13 Incredible Bands Similar To The Cure

Written by Dan Farrant

Picture this: you’re listening to the Cure, the British band whose haunting melodies and gothic-rock beats have captivated listeners across continents and through decades. Their music, a tapestry of deep emotions and vivid imagery, has been a companion to many.

But imagine if there were more bands out there echoing the unique sound of the Cure in their own captivating ways. Exciting, right?

Well, get ready for a treat because we’ve listed 13 incredible bands similar to the Cure. So why not venture into the inviting world of post-punk and goth rock? Let’s get started.

The Cure by Christian Córdova (CC BY 2.0)

1. The Smiths

First on this list is The Smiths. Originating from Manchester, England, in 1982, they were often credited as the definitive British indie rock band of the ’80s, heralding the end of synth-driven new wave and the beginning of guitar rock that dominated the music scene.

In a way, The Smiths echoed a similar sound of The Cure. Though the Smiths had more indie pop, alt-rock influences, they also blended post-punk elements into their music, reminiscent of The Cure’s style.

The band’s debut in 1984 was met with critical acclaim. Over the next three years, they would release three more studio albums, including Meat Is Murder, which topped the UK Albums Chart, and The Queen Is Dead, hailed as their magnum opus.

Despite their success, internal tensions and disagreements led to The Smiths’ breakup in 1987. Even though their career was relatively short-lived, their music continues to be enjoyed by many today.

2. Joy Division

From Salford, England, Joy Division was a band that left a lasting impression on the music world despite their brief existence. Formed in 1976, the group consisted of Ian Curtis, Bernard Sumner, Peter Hook, and Stephen Morris.

Emerging in the wake of punk’s raw energy, Joy Division became a leading figure in the post-punk movement like The Cure. Their music was characterized not just by its intensity but also by its deep emotional resonance, often reflecting Curtis’s personal experiences and struggles. This combination made them a standout act in the late 1970s and early ’80s.

Their debut album, Unknown Pleasures, released in 1979, was a hit, peaking at #5 on the UK Albums Chart. The album cover, featuring a pulsar waveform, has become an iconic image in pop culture.

Sadly, Joy Division’s journey was abruptly halted by the tragic demise of Ian Curtis in 1980. But the remaining members carried on their musical exploration by forming New Order, achieving significant success in their own right.

3. New Order

New Order was born out of the ashes of Joy Division, spurred by the passing of Joy Division’s lead singer in 1980. The remaining members—Bernard Sumner, Peter Hook, and Stephen Morris—carried on with their musical journey under a new name and with a slightly different sound.

They formed New Order later that year, with Sumner taking over the vocal duties. In 1981, Gillian Gilbert joined the band, adding keyboard and guitar to their sound.

This lineup change marked a shift in their musical direction. While a dark, brooding post-punk sound had characterized Joy Division, New Order started to incorporate elements of electronic and dance music into their work.

New Order’s breakthrough came with the release of “Blue Monday” in 1983. This track, which combined synth-pop with alternative rock, became a defining moment for the band and remains one of their best-selling 12-inch singles of all time.

Despite the dramatic change in their sound, New Order never completely abandoned their post-punk roots, hence why they’ve made it on this list.

4. Echo & The Bunnymen

British band Echo & The Bunnymen was formed in Liverpool in 1978. The original line-up consisted of vocalist Ian McCulloch, guitarist Will Sergeant, and bass player Les Pattinson.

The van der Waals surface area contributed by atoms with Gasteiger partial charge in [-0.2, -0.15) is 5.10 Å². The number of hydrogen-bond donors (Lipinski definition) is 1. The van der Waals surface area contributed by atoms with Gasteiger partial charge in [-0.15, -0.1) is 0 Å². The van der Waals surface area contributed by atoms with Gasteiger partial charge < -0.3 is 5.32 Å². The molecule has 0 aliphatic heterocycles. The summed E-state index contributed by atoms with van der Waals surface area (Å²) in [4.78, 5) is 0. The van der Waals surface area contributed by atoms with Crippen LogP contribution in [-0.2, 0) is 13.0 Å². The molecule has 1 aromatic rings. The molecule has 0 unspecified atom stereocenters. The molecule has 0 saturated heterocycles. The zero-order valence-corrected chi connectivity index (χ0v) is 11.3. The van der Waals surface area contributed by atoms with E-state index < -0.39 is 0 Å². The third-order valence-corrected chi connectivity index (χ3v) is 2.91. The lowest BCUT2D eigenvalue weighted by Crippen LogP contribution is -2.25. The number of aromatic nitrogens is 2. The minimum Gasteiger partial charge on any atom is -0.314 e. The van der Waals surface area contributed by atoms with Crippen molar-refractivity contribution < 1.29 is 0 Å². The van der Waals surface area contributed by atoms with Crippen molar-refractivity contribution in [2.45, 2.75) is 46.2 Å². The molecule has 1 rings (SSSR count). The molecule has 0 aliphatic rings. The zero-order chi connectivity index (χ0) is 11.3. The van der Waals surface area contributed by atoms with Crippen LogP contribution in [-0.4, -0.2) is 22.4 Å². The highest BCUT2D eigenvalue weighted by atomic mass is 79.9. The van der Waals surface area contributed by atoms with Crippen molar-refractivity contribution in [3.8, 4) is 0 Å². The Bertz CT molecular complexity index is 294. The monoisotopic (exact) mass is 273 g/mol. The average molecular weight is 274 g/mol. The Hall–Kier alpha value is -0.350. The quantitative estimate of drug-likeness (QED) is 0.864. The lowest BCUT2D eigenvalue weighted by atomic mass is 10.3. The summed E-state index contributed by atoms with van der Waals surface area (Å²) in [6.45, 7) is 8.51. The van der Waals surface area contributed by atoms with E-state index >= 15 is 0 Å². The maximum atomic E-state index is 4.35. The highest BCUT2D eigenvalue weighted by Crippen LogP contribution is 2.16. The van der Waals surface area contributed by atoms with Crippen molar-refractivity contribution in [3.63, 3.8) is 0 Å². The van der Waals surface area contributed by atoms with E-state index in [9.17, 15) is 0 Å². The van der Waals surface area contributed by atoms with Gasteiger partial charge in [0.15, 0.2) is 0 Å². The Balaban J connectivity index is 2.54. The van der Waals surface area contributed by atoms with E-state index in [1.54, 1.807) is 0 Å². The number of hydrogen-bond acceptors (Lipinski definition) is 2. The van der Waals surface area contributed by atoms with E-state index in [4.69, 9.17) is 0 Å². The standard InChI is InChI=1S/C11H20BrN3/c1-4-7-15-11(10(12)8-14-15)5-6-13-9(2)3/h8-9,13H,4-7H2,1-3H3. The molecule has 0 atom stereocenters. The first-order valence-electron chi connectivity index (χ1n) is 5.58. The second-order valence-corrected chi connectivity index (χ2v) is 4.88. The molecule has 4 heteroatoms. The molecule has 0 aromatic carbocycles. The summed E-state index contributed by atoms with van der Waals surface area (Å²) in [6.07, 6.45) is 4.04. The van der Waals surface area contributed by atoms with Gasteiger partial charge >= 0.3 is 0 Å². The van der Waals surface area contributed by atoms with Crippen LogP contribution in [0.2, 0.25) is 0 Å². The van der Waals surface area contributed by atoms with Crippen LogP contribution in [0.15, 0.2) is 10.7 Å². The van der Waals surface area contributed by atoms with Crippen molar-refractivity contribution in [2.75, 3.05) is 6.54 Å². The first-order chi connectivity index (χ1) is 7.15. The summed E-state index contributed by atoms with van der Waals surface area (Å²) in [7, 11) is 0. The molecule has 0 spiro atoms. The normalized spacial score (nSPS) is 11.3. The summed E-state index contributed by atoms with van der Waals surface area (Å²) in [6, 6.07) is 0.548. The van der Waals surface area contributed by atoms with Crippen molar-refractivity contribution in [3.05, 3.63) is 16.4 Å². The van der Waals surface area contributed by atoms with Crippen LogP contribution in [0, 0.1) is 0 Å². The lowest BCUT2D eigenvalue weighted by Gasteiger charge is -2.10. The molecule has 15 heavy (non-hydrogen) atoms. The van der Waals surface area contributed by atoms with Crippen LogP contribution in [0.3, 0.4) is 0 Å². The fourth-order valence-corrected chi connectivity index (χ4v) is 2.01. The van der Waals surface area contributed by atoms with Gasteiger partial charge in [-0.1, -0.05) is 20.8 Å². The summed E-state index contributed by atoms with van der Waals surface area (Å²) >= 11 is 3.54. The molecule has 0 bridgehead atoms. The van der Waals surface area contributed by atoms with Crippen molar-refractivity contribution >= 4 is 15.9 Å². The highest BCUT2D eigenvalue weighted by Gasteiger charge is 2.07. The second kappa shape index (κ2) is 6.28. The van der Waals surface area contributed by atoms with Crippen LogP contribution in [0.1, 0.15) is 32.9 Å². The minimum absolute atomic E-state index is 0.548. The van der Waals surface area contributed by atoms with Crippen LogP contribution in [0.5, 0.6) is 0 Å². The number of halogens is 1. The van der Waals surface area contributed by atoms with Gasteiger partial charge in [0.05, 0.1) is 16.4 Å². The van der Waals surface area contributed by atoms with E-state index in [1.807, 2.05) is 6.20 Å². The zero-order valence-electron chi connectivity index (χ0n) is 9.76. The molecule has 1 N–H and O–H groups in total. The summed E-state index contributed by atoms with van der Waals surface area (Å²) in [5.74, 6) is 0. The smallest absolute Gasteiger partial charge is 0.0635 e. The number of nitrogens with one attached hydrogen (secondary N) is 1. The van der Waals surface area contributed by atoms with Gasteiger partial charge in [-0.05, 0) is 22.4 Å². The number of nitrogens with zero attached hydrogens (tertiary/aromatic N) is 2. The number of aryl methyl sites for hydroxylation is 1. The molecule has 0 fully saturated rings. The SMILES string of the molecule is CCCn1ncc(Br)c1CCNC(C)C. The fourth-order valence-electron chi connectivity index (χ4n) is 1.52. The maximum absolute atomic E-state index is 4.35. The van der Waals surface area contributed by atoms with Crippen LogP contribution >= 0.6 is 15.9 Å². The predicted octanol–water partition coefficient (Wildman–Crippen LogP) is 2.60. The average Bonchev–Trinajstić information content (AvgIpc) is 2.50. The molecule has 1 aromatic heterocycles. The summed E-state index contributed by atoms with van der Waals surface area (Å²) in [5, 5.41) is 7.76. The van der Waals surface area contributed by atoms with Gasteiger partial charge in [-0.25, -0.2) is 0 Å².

The band’s music quickly caught the attention of renowned radio DJ John Peel, and they soon became a staple of the late ’70s and ’80s British post-punk scene. Their debut album, Crocodiles, released in 1980, was a critical success and included popular tracks like “Rescue” and “Pictures on My Wall.”

The band continued to enjoy success throughout the 80s, with albums such as Porcupine (1983), Ocean Rain (1984), and Evergreen (1997).

Echo & The Bunnymen’s style and sound had an undeniable influence on the post-punk genre, like The Cure, and they paved the way for many bands that followed. Despite various line-up changes and hiatuses over the years, their music remains relevant to this day.

5. Siouxsie And The Banshees

From London’s punk scene in 1976, Siouxsie and the Banshees carved out a unique niche in the music world. Originally founded by vocalist Siouxsie Sioux and bass guitarist Steven Severin, the band became one of the pivotal figures in the punk community.

Throughout their career, Siouxsie and the Banshees released numerous critically acclaimed albums such as The Scream, Kaleidoscope, and Juju. Their music evolved over time, blending different genres and influences, but always retained its post-punk edge.

Siouxsie and The Banshees disbanded in 1996 after releasing 11 studio albums but not before inspiring a generation of musicians, including Robert Smith of The Cure, who became a guitarist for the band early in his career.

Interestingly, they have released a new compilation album titled All Souls (2022), a seasonally themed collection of classics and rarities curated by Siouxsie and Severin themselves. This shows that their music continues to resonate with audiences, even years after the band officially disbanded.

6. Depeche Mode

Making waves in the music industry for over four decades, we have next Depeche Mode. Formed in Basildon, England, in 1980, the original lineup consisted of Dave Gahan, Martin Gore, Andy Fletcher, and Vince Clarke. Clarke left the band after their first album, and Alan Wilder joined the group in 1982.

The Cure is one of Depeche Mode’s influences, along with other British bands like Joy Division and New Order. However, Depeche Mode has a distinct style that sets them apart from other similar bands.

Their synthpop sound and dark lyrics create a unique blend that fans can’t get enough of. One of their biggest hits, “Enjoy the Silence,” from their 1990 album Violator, perfectly captures their style.